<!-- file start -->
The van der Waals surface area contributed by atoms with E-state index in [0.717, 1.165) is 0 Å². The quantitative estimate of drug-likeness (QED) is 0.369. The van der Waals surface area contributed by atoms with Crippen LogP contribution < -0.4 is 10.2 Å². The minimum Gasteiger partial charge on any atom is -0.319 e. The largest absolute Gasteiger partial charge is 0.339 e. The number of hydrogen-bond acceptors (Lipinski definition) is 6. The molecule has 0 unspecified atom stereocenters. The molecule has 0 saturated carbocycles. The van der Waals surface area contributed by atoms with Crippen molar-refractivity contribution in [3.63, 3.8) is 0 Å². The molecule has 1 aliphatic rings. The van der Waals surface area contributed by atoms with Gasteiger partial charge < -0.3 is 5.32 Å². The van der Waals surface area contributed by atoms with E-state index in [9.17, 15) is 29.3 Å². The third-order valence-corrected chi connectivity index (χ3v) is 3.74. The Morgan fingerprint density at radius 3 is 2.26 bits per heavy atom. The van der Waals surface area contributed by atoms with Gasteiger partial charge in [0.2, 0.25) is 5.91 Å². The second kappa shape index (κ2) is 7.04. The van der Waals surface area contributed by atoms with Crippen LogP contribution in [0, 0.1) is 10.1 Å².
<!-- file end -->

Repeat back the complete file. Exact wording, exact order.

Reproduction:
The van der Waals surface area contributed by atoms with E-state index in [0.717, 1.165) is 0 Å². The quantitative estimate of drug-likeness (QED) is 0.369. The van der Waals surface area contributed by atoms with Crippen LogP contribution < -0.4 is 10.2 Å². The minimum Gasteiger partial charge on any atom is -0.319 e. The largest absolute Gasteiger partial charge is 0.339 e. The number of hydrogen-bond acceptors (Lipinski definition) is 6. The molecule has 0 unspecified atom stereocenters. The molecule has 0 saturated carbocycles. The van der Waals surface area contributed by atoms with Crippen molar-refractivity contribution in [3.63, 3.8) is 0 Å². The molecule has 1 aliphatic rings. The van der Waals surface area contributed by atoms with Gasteiger partial charge < -0.3 is 5.32 Å². The van der Waals surface area contributed by atoms with E-state index in [9.17, 15) is 29.3 Å². The third-order valence-corrected chi connectivity index (χ3v) is 3.74. The Morgan fingerprint density at radius 3 is 2.26 bits per heavy atom. The van der Waals surface area contributed by atoms with Gasteiger partial charge in [0.2, 0.25) is 5.91 Å². The second kappa shape index (κ2) is 7.04. The van der Waals surface area contributed by atoms with Crippen LogP contribution in [0, 0.1) is 10.1 Å².